The real truth for me is that there was so much rejection and I just learned to go ahead anyway, and also I learned to try to write something different. I actually took the rejection letters I got very seriously, and though most of them were form letters, some of them weren’t. Some of them explained very carefully why they didn’t like the novel I had sent them, but told me I had talent and suggested I try something else. I really found that encouraging and I’m a cactus of a person — if you just give me a little bit of water, I’ll grow forever. I think that’s a good trait for a writer and maybe for people who are writing and want to be published right now. So I give it as advice, imagine yourself as a cactus, study rejection letters, because there aren’t many people who would take the time to explain why they rejected you. And then write something different. Don’t get stuck on sending the same book or story out over and over again. You can keep sending it out, but in the meantime, work on something else.
To me, writing is like an education. It’s never wasted. The more you write, the better you’ll be as a writer. It’s as simple as that. And in the meantime, read as much as you can. Read people who write the type of books you would like to write, though your work will of course always be original. You must either be reading or writing, that was my rule to myself. Even when I was unpublished, which as I said earlier was for a five-year period, I said to myself if you are not writing your own book, then you should be reading someone else’s. This way you’re taking yourself seriously in the career you are trying to choose or switch to, and you nurture yourself in this way. I really would encourage anybody who wants to write because I think so many people have wonderful stories in them, and I would love to hear them all.
When you were a teenager, what did you think you’d be when you grew up?
I thought I would be a lawyer, which I was, encouraged by reading so many Perry Mason novels as a child. But I secretly always wanted to be a writer and I just didn’t know how to go about doing it, and also, frankly, I lack the courage to take a risk. But as I’ve gotten older I’ve gotten better with risk, and I really want to encourage anybody who’s taking the plunge right now.
What time of day do you love best?
I love all times of day for all different reasons. I love the productivity I have in the morning, but I also love the mellowness at night, and I use that in my writing. If there is a sadder scene, or a more emotional or romantic scene, I write it at night when my defenses will be down.
Share one quirk that most people don’t know about?
I’m the quirkiest person ever, but my biggest quirk is that I must have Dunkin’ Donuts coffee with extra cream, extra sugar when I start writing. I really don’t think I can write without it. I’ve tried every kind of coffee maker ever and none of them are as good as Dunkin’ Donuts bought at the store.
Tell us a secret about the main character in your novel — something that’s not even in your book.
Let me tell you something, there is no secret about a main character that isn’t in a book and I would venture to suggest that if there is, you might want to think about putting it in the book. I think of the reader as my confidant, or my character’s confidant. My reader knows almost everything that’s going on in the mind of my characters, and I think that helps to build identification between reader and character. My characters have no secrets, and quite honestly, neither do I.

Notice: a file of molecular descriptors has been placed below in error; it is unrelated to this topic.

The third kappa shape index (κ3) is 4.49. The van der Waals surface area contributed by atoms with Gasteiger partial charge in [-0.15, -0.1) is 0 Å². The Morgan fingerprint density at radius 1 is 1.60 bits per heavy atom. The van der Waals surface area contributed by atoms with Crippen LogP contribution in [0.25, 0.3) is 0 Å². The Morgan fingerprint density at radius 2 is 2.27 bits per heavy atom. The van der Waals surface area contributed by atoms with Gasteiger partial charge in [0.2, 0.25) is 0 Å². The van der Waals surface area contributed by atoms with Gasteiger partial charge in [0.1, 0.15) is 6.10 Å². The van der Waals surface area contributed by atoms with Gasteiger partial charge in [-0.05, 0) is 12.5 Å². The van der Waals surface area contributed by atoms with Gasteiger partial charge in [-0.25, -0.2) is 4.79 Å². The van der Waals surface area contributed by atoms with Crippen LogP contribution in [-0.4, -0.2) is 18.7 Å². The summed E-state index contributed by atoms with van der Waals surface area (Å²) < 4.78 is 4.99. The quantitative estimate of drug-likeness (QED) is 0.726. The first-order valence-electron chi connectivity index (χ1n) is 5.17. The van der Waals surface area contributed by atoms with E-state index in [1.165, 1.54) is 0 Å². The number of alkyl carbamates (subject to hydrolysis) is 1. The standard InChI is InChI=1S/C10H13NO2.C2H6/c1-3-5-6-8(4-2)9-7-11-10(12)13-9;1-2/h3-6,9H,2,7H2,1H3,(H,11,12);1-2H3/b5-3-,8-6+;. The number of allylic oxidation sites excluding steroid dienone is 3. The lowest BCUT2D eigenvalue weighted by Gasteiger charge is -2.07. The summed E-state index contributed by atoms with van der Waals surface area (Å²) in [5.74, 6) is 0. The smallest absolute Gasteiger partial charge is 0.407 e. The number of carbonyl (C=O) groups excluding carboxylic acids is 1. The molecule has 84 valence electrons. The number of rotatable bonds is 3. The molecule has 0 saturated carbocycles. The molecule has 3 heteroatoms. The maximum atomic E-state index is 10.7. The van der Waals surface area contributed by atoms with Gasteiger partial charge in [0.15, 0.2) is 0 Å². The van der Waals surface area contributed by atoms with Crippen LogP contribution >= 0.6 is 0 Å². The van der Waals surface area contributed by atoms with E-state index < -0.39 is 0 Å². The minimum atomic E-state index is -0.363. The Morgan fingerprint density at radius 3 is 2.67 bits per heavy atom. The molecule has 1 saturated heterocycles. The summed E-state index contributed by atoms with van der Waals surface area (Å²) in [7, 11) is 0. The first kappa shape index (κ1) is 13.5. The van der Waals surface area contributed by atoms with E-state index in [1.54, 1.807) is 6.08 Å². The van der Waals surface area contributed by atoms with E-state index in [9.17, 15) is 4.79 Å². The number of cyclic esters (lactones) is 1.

I write a series of humorous memoirs with my daughter Francesca Serritella, in which we write about the lighter side and even the more poignant things in our personal lives, and I love doing that. I love to read memoir, and it’s even more fun to write it.
Share something guaranteed to make you laugh?
My dogs make me laugh every day.
What is your advice for aspiring writers?
I think I said much of it above, but I really would be encouraging. And the most important thing about it is to try to have faith in yourself, even though sometimes self-doubt will begin, press on regardless. The most valuable advice I can give is that writing is behavioral, you have to sit down and do it every day. You may have a day job — I had a day job the first two years of my writing career too. But the truth is, if you can just sit down and write even for as little as fifteen minutes a day, it will keep your mojo going.
My other piece of advice is that you set yourself a word quota. It doesn’t have to be a very high one, it could be as low as sixty words a day, but just try to write to that amount every day. And let that be your goal, so you know when you’re finished. It will give you a great feeling of satisfaction, in addition to continuing toward finishing a novel. It’s really important to get that first draft down and to keep at it every day, and keep the faith!
Have you ever tried writing in a different genre? How did that turn out?
I write lots of different genres — mystery, thriller, women’s fiction, and now nonfiction memoir — and the truth is, it’s all the same. You have to be confident in your voice and just tell the story as well as you can, with as fully realized characters as you can, and try to edit it later so that you don’t bore the reader or bog down the narrative. I really think that genre and classifications are an illusion, and even the difference between fiction and nonfiction is irrelevant. It’s all about voice and story and anybody can do it!
Thanks so much for stopping by, Lisa!
Lisa Scottoline is the New York Times bestselling author of seventeen novels and also writes a weekly column, Chick Wit, for The Philadelphia Inquirer. Lisa has won many honors and awards, notably the Edgar Award, given for excellence in crime fiction, and the Fun Fearless Female Award from Cosmopolitan Magazine. She also teaches a course she created, called Justice and Fiction at the University of Pennsylvania Law School, and regularly does speaking engagements. There are twenty-five million copies of her books in print, and she is published in over thirty other countries. She remains a lifelong resident of the Philadelphia area, where she lives with her array of disobedient pets. Find Lisa on her website, Facebook page, and on Twitter.